For some reason best known to Microsoft, the Excel documentation does not include a graphic list of shapes with an example of each shape, and the text list they do provide is incomplete.
The file shapelist.zip
rectifies that omission with an automatically generated table of shapes from number 1 through to 183.
It also includes examples of how arcs (shape no. 25) work in Excel 2007 and earlier versions.
The size and position of arcs are defined with the usual width, height, left, and top properties, but note that the width and height are equal to the arc radius, and the left coordinate is equal to the X value of the arc centre. The start and end points of the arc are defined with Adjustment(1) and Adjustment(2), and the shape thus defined may be rotated with the Rotation property. Unfortunately there are significant differences in the way in which these properties are applied in Excel 2007 and earlier versions.
Assuming an XY coordinate system, with origin at the centre of the arc:
Adjustment(1) defines the angle of the start of the arc, measured from the X axis. In Excel 2007 clockwise angles are positive, in earlier versions anti-clockwise is positive.
In both versions an Adjustment(1) value of zero defaults to a starting point on the Y axis, i.e. to -90 degrees in Excel 2007 and 90 degrees in earlier versions.
Adjustment(2) defines the angle of the end of the arc, measured from the X axis, with the same sign convention as adjustment(1). An adjustment(2) value of zero defines an end point on the X axis, as would be expected, zero values for both adjustments therefore defines an arc between the Y and X axes.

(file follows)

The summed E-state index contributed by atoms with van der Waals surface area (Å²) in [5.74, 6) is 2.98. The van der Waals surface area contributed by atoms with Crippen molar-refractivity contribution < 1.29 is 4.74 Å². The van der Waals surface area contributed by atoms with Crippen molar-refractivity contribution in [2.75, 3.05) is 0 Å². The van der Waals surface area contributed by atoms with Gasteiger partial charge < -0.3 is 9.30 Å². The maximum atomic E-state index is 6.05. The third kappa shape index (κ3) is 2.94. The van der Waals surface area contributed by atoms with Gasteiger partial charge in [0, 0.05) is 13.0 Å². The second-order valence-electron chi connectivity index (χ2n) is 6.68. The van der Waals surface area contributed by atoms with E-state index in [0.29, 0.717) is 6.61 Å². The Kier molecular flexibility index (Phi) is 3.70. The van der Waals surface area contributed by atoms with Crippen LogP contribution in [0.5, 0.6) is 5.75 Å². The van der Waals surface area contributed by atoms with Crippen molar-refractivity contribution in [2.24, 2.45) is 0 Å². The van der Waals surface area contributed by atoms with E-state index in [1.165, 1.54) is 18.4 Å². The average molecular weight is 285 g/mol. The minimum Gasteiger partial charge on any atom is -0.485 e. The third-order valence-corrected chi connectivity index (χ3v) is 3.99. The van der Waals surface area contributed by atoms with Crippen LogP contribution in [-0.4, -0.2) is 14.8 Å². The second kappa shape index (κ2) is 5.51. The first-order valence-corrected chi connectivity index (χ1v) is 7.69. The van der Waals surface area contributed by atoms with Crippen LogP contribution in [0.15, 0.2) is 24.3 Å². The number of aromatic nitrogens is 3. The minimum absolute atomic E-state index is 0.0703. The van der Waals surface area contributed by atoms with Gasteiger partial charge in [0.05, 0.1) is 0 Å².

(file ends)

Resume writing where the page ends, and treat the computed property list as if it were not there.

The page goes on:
The rotate property rotates the defined shape, with a clockwise rotation being positive in all Excel versions.
In Excel 2007 the shape is rotated about the origin, i.e. the centre of curvature of the arc. In earlier versions the rotation appears to be about the mid-point of a radial line to the centre of the arc.
For compatibility between versions it seems best to avoid using the Rotation property, and adjust the sign of the adjustment angles according to the version number.
Code to generate an arc and a circle, using values specified in a spreadsheet range, is shown below. The code checks for the Excel version, and for versions earlier than 2007 (version 12.0) reverses the sign of the arc adjustments, so that the arcs drawn are consistent across versions.
Dim shapeA As Variant, sType As MsoAutoShapeType, sLeft As Single, s_Top As Single, sWidth As Single
Dim sHeight As Single, sRotn As Single, sAdj1 As Single, sAdj2 As Single
Dim shp As Shape, i As Long
For Each shp In ActiveSheet.Shapes
shapeA = Range("shapetab").Value2
i = 1
Do While shapeA(1, i) <> 0
sType = shapeA(1, i)
sLeft = shapeA(2, i)
s_Top = shapeA(3, i)
sWidth = shapeA(4, i)
sHeight = shapeA(5, i)
sRotn = shapeA(6, i)
sAdj1 = shapeA(7, i)
sAdj2 = shapeA(8, i)
If Application.Version < 12 Then
sAdj1 = -sAdj1
sAdj2 = -sAdj2
Set shp = .AddShape(sType, sLeft, s_Top, sWidth, sHeight)
.Rotation = sRotn
If sAdj1 <> 0 Then .Adjustments(1) = sAdj1
If sAdj1 <> 0 Then .Adjustments(2) = sAdj2
.Fill.Visible = msoFalse
i = i + 1
An example of the shapes generated by this code is shown below:
Note that “Width” and “Height” values of the circle are double that of the arc, and the “Left” value of the circle is 105 less than that of the arc.
Use of the “rotation” property in Excel 2007 and earlier versions is illustrated below:
Note that the input for these two screen shots was identical.
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Holy Smokes! I never knew we could draw those arcs, especially arrays of arcs, programmatically.
I used to tinker around (considerably) with programmatically drawing in Excel. Drawing ASME pressure vessels, beams, columns, etc. I was always annoyed by difficulty in drawing half of an ellipse. I guess I didn’t proceed far enough.
Now I still draw in Excel, but mostly free-hand, making illustrative sketches to go on calculation template workbooks.
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